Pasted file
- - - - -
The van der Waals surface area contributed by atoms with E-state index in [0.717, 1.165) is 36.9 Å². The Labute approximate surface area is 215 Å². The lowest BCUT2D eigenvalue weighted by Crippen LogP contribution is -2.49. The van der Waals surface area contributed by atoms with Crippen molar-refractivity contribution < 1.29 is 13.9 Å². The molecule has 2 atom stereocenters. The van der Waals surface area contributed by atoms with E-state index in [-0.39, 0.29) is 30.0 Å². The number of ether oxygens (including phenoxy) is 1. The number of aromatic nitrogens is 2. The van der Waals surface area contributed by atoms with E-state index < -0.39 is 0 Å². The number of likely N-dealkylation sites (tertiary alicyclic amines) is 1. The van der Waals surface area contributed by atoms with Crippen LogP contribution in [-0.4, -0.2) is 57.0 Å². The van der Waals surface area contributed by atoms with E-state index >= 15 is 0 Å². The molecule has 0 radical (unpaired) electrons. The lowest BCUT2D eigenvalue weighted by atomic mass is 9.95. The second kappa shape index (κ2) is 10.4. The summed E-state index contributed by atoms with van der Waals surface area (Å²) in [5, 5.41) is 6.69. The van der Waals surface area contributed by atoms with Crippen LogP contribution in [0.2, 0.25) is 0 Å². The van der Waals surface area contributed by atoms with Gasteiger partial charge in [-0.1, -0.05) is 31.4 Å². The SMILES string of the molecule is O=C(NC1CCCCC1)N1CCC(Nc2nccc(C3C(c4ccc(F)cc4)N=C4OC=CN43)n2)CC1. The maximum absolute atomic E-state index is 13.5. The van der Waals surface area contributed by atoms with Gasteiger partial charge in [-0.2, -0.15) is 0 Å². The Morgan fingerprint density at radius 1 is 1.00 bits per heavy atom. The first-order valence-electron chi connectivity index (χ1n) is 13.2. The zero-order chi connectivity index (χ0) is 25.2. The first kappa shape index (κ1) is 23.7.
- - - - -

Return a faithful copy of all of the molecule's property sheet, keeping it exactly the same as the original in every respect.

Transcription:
The van der Waals surface area contributed by atoms with E-state index in [0.717, 1.165) is 36.9 Å². The Labute approximate surface area is 215 Å². The lowest BCUT2D eigenvalue weighted by Crippen LogP contribution is -2.49. The van der Waals surface area contributed by atoms with Crippen molar-refractivity contribution < 1.29 is 13.9 Å². The molecule has 2 atom stereocenters. The van der Waals surface area contributed by atoms with E-state index in [-0.39, 0.29) is 30.0 Å². The number of ether oxygens (including phenoxy) is 1. The number of aromatic nitrogens is 2. The van der Waals surface area contributed by atoms with E-state index < -0.39 is 0 Å². The number of likely N-dealkylation sites (tertiary alicyclic amines) is 1. The van der Waals surface area contributed by atoms with Crippen LogP contribution in [-0.4, -0.2) is 57.0 Å². The van der Waals surface area contributed by atoms with E-state index >= 15 is 0 Å². The molecule has 0 radical (unpaired) electrons. The lowest BCUT2D eigenvalue weighted by atomic mass is 9.95. The second kappa shape index (κ2) is 10.4. The summed E-state index contributed by atoms with van der Waals surface area (Å²) in [5, 5.41) is 6.69. The van der Waals surface area contributed by atoms with Crippen LogP contribution in [0.2, 0.25) is 0 Å². The van der Waals surface area contributed by atoms with Gasteiger partial charge in [-0.1, -0.05) is 31.4 Å². The SMILES string of the molecule is O=C(NC1CCCCC1)N1CCC(Nc2nccc(C3C(c4ccc(F)cc4)N=C4OC=CN43)n2)CC1. The maximum absolute atomic E-state index is 13.5. The van der Waals surface area contributed by atoms with Gasteiger partial charge in [-0.2, -0.15) is 0 Å². The Morgan fingerprint density at radius 1 is 1.00 bits per heavy atom. The first-order valence-electron chi connectivity index (χ1n) is 13.2. The zero-order chi connectivity index (χ0) is 25.2. The first kappa shape index (κ1) is 23.7.